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The Impact of the Age Distribution on Unemployment: Evidence from US States



Economists have studied the potential effects of shifts in the age distribution on the unemployment rate for more than 50 years. Most of this analysis uses a "shift-share" method, which assumes that the demographic structure has no indirect effects on age-specific unemployment rates. This paper uses state-level data to revisit the influence of the age distribution on unemployment in the United States. We examine demographic effects across the entire age distribution rather than just the youth share of the population — the focus of most previous work — and extend the date range of analysis beyond that which was available for previous research. We find that shifts in the age distribution move the unemployment rate in the direction that a mechanical shift-share model would predict. But these effects are larger than the mechanical model would generate, indicating the presence of amplifying indirect effects of the age distribution on unemployment.

Suggested Citation

  • Bruce Fallick & Christopher L. Foote, 2022. "The Impact of the Age Distribution on Unemployment: Evidence from US States," Working Papers 22-27, Federal Reserve Bank of Cleveland.
  • Handle: RePEc:fip:fedcwq:94924
    DOI: 10.26509/frbc-wp-202227

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    References listed on IDEAS

    1. Richard K. Crump & Stefano Eusepi & Marc Giannoni & Aysegul Sahin, 2019. "A unified approach to measuring u," Staff Reports 889, Federal Reserve Bank of New York.
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    3. Robert L. Clark & Beth M. Ritter, 2020. "How Are Employers Responding to an Aging Workforce?," NBER Working Papers 26633, National Bureau of Economic Research, Inc.
    4. Congressional Budget Office, 2019. "The Budget and Economic Outlook: 2019 to 2029," Reports 54918, Congressional Budget Office.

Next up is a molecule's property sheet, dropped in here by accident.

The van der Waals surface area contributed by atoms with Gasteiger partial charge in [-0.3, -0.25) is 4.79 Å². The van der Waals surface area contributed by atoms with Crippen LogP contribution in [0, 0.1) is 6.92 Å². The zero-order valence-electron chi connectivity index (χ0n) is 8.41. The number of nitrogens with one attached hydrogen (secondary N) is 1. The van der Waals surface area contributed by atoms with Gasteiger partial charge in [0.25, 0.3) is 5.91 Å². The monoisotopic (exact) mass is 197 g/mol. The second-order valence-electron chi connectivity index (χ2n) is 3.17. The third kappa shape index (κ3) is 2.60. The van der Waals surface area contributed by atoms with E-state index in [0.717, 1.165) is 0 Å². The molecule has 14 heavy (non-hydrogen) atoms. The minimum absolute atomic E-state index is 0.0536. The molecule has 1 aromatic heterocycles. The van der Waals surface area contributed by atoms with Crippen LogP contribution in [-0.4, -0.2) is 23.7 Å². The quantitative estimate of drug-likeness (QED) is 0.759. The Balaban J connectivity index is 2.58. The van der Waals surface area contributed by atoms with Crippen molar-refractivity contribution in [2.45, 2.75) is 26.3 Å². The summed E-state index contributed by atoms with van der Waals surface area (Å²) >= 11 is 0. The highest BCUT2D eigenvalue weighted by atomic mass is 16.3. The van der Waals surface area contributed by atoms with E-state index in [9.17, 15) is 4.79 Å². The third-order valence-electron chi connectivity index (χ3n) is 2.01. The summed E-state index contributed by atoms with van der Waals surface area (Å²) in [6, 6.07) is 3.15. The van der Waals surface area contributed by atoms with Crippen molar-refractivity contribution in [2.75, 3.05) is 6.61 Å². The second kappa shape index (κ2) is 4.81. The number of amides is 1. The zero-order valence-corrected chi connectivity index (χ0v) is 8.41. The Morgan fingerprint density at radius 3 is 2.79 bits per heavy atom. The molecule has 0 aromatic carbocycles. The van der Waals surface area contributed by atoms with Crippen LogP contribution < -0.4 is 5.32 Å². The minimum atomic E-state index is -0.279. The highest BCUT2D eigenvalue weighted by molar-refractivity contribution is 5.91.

5. Didem Tuzemen, 2017. "A New Estimate of the Natural Rate of Unemployment," Macro Bulletin, Federal Reserve Bank of Kansas City, pages 1-4, November.
    6. Congressional Budget Office, 2019. "An Update to the Budget and Economic Outlook: 2019 to 2029," Reports 55551, Congressional Budget Office.
    7. Lee, Lung-fei & Yu, Jihai, 2010. "Estimation of spatial autoregressive panel data models with fixed effects," Journal of Econometrics, Elsevier, vol. 154(2), pages 165-185, February.
    8. David Neumark & Maysen Yen, 2020. "Relative Sizes of Age Cohorts and Labor Force Participation of Older Workers," Demography, Springer;Population Association of America (PAA), vol. 57(1), pages 1-31, February.
    9. Damir Cosic & C. Eugene Steuerle, 2021. "Is Demand for Older Workers Adjusting to an Aging Labor Force?," Working Papers, Center for Retirement Research at Boston College wp2021-18, Center for Retirement Research.
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    More about this item


    age distribution; unemployment; demographics; shift-share;
    All these keywords.

    JEL classification:

    • E24 - Macroeconomics and Monetary Economics - - Consumption, Saving, Production, Employment, and Investment - - - Employment; Unemployment; Wages; Intergenerational Income Distribution; Aggregate Human Capital; Aggregate Labor Productivity
    • J21 - Labor and Demographic Economics - - Demand and Supply of Labor - - - Labor Force and Employment, Size, and Structure

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